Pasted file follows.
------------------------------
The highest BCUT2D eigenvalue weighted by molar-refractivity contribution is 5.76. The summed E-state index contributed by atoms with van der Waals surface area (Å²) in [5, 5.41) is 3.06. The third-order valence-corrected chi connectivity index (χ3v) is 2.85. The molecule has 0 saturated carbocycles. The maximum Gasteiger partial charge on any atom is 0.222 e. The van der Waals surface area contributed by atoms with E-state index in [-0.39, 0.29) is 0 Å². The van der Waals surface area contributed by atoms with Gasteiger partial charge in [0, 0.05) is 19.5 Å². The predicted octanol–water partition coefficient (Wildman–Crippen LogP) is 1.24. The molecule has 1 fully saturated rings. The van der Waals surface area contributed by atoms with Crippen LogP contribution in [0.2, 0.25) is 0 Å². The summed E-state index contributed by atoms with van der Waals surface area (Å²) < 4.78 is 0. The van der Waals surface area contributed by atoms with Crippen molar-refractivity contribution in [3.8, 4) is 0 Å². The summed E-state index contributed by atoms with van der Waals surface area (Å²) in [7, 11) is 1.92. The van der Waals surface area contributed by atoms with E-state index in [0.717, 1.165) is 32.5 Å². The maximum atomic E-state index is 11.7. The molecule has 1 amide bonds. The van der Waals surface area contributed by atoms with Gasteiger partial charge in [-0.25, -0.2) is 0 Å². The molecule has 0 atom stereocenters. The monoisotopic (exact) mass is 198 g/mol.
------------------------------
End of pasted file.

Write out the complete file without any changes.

The highest BCUT2D eigenvalue weighted by molar-refractivity contribution is 5.76. The summed E-state index contributed by atoms with van der Waals surface area (Å²) in [5, 5.41) is 3.06. The third-order valence-corrected chi connectivity index (χ3v) is 2.85. The molecule has 0 saturated carbocycles. The maximum Gasteiger partial charge on any atom is 0.222 e. The van der Waals surface area contributed by atoms with E-state index in [-0.39, 0.29) is 0 Å². The van der Waals surface area contributed by atoms with Gasteiger partial charge in [0, 0.05) is 19.5 Å². The predicted octanol–water partition coefficient (Wildman–Crippen LogP) is 1.24. The molecule has 1 fully saturated rings. The van der Waals surface area contributed by atoms with Crippen LogP contribution in [0.2, 0.25) is 0 Å². The summed E-state index contributed by atoms with van der Waals surface area (Å²) < 4.78 is 0. The van der Waals surface area contributed by atoms with Crippen molar-refractivity contribution in [3.8, 4) is 0 Å². The summed E-state index contributed by atoms with van der Waals surface area (Å²) in [7, 11) is 1.92. The van der Waals surface area contributed by atoms with E-state index in [0.717, 1.165) is 32.5 Å². The maximum atomic E-state index is 11.7. The molecule has 1 amide bonds. The van der Waals surface area contributed by atoms with Gasteiger partial charge in [-0.25, -0.2) is 0 Å². The molecule has 0 atom stereocenters. The monoisotopic (exact) mass is 198 g/mol.